The Who’s Roger Daltrey 'Regretted' the One Time He Smashed a Guitar: 'That Was Like Killing the Wife'

"I'm really sorry I did it," Daltrey told Shawn Keaveny's 'Daily Grind' podcast

<p>Ricky Vigil M/Getty</p> Roger Daltrey

Ricky Vigil M/Getty

Roger Daltrey

For Roger Daltrey, guitars are of sentimental value.

During a Tuesday appearance on Shawn Keaveny’s Daily Grind podcast, The Who frontman recalled the one time he smashed his guitar — and how much it hurt him to do it.

“[Fans] never came to hear the music, they came to see the guitar being broken," Daltrey, 80, said of The Who's shows.

“The trouble is the guitar was worth 50 gigs. I’ve only ever smashed one guitar and I’m really sorry I did it," he continued. "I don’t know why, just this thing came over me. I’ve always regretted it."

Related: The Who's Roger Daltrey Reflects on Death: 'I'm Ready to Go at Any Time'

Daltrey equated the feeling to something vastly personal: "I thought 'I shouldn’t have done that, that was like killing the wife.' "

In his 2018 memoir, Thanks a Lot Mr Kibblewhite: My Story, Daltrey opened up about witnessing The Who's guitarist Pete Townshend smashing guitars at concerts.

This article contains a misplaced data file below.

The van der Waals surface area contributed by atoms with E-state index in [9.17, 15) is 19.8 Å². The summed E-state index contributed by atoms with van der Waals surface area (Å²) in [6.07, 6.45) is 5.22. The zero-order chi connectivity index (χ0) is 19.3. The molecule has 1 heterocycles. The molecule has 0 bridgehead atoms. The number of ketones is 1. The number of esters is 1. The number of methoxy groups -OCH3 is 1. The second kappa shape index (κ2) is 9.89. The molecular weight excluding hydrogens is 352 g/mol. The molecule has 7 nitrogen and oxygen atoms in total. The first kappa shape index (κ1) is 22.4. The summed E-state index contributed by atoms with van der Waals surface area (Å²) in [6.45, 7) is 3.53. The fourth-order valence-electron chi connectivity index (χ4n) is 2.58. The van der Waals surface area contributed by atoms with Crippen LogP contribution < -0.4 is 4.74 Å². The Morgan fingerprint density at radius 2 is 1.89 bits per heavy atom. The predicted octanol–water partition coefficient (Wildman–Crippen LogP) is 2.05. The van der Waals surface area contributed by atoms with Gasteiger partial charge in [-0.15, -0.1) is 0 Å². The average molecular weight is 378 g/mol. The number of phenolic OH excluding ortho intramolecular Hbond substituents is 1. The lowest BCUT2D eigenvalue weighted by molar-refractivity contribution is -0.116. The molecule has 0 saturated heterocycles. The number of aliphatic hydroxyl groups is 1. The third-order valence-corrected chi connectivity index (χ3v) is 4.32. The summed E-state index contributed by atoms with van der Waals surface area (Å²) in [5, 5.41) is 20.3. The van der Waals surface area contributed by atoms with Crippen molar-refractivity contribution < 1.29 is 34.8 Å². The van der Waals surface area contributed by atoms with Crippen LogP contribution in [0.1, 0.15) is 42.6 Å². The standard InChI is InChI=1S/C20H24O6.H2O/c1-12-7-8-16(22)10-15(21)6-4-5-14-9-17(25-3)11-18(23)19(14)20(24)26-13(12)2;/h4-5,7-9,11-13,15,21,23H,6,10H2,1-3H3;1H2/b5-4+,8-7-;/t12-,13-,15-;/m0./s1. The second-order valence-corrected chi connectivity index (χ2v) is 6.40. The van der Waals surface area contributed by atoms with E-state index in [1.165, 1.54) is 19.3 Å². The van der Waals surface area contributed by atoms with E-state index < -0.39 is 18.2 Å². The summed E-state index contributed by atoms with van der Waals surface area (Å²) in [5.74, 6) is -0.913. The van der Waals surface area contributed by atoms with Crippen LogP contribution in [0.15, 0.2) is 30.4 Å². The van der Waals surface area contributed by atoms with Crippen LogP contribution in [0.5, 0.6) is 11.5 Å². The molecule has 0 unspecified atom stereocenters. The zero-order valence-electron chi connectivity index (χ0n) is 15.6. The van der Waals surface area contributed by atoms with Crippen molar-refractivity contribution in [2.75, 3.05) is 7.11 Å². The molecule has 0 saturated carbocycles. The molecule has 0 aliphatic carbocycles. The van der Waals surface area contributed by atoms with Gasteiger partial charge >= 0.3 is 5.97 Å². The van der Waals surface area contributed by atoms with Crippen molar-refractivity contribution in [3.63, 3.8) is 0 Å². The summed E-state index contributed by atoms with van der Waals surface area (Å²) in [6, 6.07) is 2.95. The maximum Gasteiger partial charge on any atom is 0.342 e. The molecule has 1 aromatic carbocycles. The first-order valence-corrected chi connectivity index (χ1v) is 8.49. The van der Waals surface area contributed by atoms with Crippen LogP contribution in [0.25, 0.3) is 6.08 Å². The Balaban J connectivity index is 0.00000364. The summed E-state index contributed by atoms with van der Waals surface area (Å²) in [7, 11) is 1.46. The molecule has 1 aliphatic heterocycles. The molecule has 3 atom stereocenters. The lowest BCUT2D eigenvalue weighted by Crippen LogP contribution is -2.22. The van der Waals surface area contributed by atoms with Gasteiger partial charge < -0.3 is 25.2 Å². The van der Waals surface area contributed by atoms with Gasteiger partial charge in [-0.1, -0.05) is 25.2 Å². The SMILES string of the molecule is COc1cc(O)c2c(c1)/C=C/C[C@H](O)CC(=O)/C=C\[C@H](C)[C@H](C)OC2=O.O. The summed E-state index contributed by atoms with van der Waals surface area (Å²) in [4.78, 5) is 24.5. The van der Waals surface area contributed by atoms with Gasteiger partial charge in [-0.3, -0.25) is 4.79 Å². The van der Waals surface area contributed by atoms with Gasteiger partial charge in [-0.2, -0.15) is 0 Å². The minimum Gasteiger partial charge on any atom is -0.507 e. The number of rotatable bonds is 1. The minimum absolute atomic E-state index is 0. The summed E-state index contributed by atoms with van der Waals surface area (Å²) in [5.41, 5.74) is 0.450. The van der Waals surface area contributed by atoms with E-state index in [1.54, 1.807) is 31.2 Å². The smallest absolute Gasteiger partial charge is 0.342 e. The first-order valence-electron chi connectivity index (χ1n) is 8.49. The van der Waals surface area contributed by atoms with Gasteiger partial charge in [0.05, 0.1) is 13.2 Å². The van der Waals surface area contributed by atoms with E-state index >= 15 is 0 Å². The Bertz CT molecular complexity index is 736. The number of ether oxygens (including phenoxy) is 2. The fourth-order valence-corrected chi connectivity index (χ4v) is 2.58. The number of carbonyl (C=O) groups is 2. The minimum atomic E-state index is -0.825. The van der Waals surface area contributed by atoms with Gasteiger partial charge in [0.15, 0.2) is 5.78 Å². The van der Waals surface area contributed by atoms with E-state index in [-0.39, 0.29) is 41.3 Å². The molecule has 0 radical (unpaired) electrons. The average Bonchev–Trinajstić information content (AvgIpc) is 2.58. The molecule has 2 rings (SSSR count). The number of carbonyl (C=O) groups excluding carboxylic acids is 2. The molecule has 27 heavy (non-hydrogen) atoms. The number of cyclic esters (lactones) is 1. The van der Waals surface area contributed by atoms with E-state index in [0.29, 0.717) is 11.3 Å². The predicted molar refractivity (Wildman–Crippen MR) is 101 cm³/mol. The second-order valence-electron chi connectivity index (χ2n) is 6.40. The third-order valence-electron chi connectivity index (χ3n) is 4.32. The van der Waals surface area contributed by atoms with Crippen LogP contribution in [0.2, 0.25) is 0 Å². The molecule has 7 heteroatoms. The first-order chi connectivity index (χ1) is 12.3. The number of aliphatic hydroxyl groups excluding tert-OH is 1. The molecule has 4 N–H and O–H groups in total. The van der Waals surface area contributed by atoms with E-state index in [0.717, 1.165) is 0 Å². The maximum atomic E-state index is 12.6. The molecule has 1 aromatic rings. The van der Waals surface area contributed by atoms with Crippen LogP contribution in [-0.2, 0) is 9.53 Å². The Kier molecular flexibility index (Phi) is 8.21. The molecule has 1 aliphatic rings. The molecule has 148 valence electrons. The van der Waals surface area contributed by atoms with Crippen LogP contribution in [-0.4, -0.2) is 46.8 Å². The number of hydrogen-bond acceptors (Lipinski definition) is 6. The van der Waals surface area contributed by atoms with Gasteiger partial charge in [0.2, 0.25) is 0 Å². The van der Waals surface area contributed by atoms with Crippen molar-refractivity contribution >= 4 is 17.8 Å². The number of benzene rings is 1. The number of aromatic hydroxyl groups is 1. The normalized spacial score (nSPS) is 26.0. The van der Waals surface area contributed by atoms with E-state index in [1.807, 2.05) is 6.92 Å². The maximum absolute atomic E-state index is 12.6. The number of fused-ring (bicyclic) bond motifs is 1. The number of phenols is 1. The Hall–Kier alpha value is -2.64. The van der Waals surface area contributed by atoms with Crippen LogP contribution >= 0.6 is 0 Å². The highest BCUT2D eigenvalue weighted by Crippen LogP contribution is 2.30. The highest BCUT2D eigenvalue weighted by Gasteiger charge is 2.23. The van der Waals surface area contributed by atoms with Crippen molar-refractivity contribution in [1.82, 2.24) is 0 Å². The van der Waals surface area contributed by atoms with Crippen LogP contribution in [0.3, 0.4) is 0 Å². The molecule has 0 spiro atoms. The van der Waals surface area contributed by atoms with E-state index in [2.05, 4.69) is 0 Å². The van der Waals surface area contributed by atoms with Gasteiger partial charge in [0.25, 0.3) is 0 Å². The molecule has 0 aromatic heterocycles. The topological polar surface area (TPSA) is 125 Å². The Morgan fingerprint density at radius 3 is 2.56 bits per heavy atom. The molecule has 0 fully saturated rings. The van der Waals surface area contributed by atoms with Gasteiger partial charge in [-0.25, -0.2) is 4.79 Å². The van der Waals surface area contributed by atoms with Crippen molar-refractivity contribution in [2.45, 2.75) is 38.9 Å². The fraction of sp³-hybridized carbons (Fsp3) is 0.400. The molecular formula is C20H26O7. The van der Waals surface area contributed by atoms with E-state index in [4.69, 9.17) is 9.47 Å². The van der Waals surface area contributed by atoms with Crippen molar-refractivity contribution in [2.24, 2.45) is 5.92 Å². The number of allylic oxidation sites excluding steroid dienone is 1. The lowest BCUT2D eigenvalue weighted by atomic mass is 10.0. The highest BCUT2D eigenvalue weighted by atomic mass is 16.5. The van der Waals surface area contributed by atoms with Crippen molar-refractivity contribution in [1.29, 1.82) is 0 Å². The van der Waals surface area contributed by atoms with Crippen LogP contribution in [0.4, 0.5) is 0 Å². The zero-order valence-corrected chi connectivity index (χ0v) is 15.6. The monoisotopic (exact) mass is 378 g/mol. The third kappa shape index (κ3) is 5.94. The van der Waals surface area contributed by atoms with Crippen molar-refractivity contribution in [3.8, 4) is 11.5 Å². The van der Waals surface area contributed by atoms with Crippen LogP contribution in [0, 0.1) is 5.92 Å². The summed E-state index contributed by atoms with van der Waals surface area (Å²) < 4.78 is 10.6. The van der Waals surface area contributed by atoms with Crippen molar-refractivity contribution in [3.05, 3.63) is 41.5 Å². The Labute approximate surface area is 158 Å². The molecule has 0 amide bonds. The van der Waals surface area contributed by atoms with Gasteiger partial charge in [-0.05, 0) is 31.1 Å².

“It was heartbreaking. When I remembered how much I’d struggled to get my first guitars, it was like watching an animal being slaughtered. An expensive animal that we’d have to replace with another expensive animal before the next gig,” he wrote in his book, according to NME.

<p>Jonathan Brady/PA Images via Getty</p> Roger Daltrey

Jonathan Brady/PA Images via Getty

Roger Daltrey

He continued: “And we had to pay for the hole in the ceiling … from then on, the audience expected us to break our instruments. It was our thing.”

Speaking to NME in March of last year, Daltrey said that he and bandmate are likely done in the recording studio after 12 studio albums.

Related: Roger Daltrey Says the Who Is Likely Done Making New Music: 'What's the Point?'

"What's the point?" Daltrey told the outlet. "What's the point of records? We released an album four years ago, and it did nothing. It's a great album, too, but there isn't the interest out there for new music these days."

The pair released the record WHO in 2019, which was their first new material in 13 years. The "Giving It All Away" artist told the outlet that when he and Townshend tour, they try to give the people what they want — and always make sure to bring back their older recordings.

"People want to hear the old music. I don't know why, but that's the fact," he said. "[Our fanbase ranges] from 80 years old, all the way down to 8 years old. We've got quite a lot of young people in our audience these days. It's quite interesting that they're picking up on our music."

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